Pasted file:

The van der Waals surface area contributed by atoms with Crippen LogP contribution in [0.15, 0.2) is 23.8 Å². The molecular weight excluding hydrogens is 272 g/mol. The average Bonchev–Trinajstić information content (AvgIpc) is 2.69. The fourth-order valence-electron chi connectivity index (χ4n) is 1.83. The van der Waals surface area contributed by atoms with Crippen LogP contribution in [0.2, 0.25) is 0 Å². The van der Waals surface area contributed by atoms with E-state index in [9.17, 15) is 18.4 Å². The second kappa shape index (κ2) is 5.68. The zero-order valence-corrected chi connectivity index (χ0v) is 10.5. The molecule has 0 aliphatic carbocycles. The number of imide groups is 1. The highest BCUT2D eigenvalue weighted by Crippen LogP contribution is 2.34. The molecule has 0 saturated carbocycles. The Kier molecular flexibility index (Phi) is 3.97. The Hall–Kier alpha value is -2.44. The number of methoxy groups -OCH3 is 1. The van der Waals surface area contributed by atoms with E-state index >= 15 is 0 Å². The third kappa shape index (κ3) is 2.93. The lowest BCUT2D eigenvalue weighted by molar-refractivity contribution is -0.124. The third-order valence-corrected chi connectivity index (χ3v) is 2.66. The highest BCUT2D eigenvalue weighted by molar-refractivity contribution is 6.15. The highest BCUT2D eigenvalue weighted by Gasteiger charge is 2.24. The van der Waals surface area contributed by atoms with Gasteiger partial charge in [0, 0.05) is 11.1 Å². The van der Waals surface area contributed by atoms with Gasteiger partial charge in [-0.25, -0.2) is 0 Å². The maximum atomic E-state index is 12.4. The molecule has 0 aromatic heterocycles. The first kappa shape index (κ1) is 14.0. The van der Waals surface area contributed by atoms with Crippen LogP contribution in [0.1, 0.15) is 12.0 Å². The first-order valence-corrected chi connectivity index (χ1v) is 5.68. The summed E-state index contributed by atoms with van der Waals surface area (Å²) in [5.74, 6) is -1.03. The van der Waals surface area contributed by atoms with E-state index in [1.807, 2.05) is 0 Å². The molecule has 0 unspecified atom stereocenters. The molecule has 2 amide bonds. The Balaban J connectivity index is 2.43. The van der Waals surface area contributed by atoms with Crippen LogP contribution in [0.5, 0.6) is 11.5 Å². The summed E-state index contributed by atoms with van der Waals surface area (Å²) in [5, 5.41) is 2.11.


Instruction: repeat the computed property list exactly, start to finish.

The van der Waals surface area contributed by atoms with Crippen LogP contribution in [0.15, 0.2) is 23.8 Å². The molecular weight excluding hydrogens is 272 g/mol. The average Bonchev–Trinajstić information content (AvgIpc) is 2.69. The fourth-order valence-electron chi connectivity index (χ4n) is 1.83. The van der Waals surface area contributed by atoms with Crippen LogP contribution in [0.2, 0.25) is 0 Å². The van der Waals surface area contributed by atoms with E-state index in [9.17, 15) is 18.4 Å². The second kappa shape index (κ2) is 5.68. The zero-order valence-corrected chi connectivity index (χ0v) is 10.5. The molecule has 0 aliphatic carbocycles. The number of imide groups is 1. The highest BCUT2D eigenvalue weighted by Crippen LogP contribution is 2.34. The molecule has 0 saturated carbocycles. The Kier molecular flexibility index (Phi) is 3.97. The Hall–Kier alpha value is -2.44. The number of methoxy groups -OCH3 is 1. The van der Waals surface area contributed by atoms with E-state index >= 15 is 0 Å². The third kappa shape index (κ3) is 2.93. The lowest BCUT2D eigenvalue weighted by molar-refractivity contribution is -0.124. The third-order valence-corrected chi connectivity index (χ3v) is 2.66. The highest BCUT2D eigenvalue weighted by molar-refractivity contribution is 6.15. The highest BCUT2D eigenvalue weighted by Gasteiger charge is 2.24. The van der Waals surface area contributed by atoms with Gasteiger partial charge in [0, 0.05) is 11.1 Å². The van der Waals surface area contributed by atoms with Gasteiger partial charge in [-0.25, -0.2) is 0 Å². The maximum atomic E-state index is 12.4. The molecule has 0 aromatic heterocycles. The first kappa shape index (κ1) is 14.0. The van der Waals surface area contributed by atoms with Crippen LogP contribution in [0.1, 0.15) is 12.0 Å². The first-order valence-corrected chi connectivity index (χ1v) is 5.68. The summed E-state index contributed by atoms with van der Waals surface area (Å²) in [5.74, 6) is -1.03. The van der Waals surface area contributed by atoms with E-state index in [1.807, 2.05) is 0 Å². The molecule has 0 unspecified atom stereocenters. The molecule has 2 amide bonds. The Balaban J connectivity index is 2.43. The van der Waals surface area contributed by atoms with Crippen LogP contribution in [0.5, 0.6) is 11.5 Å². The summed E-state index contributed by atoms with van der Waals surface area (Å²) in [5, 5.41) is 2.11.